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April 21, 2008

AT&T Says Internet Full By 2010

AT&T is estimating that the Internet will reach full capacity by 2010.  They base this conclusion on the expected demand for high definition video and more user-generated content passing around.  AT&T additionally offers high definition television services in selected markets, which presumably takes up a good chunk of the tubes pipes.  The statement came in a speech by Jim Cicconi, vice president of legislative affairs for AT&T.  He spoke at the Westminister eForum on Web 2.0 in London. 

The underlying message is simple, let the network operators manage their networks as they set fit and without government regulation.  We may otherwise see the end of the Internet as we know it.  The only option presented by the company is an either-or.  Either back off or suffer a slowdown.  Is there no room for careful management practices that can efficiently use bandwidth without discriminating against content?  Or expanding capacity?  Or some combination?  Interesting that Verizon, Comcast, and others haven't echoed these statements, or that the government hasn't sounded its own warning.  AT&T, no doubt, wishes it could charge home access the same way it does wireless Internet, by the kilobyte.  There's much more profit in that model compared to tiers of speed.  The better to monetize existing customers.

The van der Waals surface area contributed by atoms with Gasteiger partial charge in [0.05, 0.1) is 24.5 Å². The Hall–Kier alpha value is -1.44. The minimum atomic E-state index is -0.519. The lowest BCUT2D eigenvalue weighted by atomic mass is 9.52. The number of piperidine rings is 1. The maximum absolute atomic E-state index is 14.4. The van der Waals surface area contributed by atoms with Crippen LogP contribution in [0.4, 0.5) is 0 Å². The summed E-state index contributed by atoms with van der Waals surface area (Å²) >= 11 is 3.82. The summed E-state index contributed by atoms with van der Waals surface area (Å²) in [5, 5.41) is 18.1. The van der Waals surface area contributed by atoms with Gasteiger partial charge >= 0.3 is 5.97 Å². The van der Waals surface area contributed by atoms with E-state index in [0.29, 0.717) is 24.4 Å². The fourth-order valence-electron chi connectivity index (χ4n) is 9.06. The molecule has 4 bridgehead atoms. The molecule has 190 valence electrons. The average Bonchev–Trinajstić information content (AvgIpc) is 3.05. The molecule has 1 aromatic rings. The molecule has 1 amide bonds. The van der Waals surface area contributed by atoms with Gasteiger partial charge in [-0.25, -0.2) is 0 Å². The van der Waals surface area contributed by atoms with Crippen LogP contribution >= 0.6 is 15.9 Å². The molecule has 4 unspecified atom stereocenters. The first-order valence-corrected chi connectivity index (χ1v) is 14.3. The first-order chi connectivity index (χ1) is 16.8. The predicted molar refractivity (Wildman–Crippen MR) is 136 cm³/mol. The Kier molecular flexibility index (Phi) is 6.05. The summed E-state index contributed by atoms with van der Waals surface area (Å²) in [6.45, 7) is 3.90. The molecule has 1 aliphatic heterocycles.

AT&T likes to remind people that the Internet backbone was built by private investors, and the company should profit from this investment.  But it neglects to remember the government involvement that spurred the development of the network or the very public purposes for it.  The Internet isn't the private reserve of AT&T or any of the telecoms.

More on this in USA Today and Ars Technica.

April 21, 2008 | Permalink


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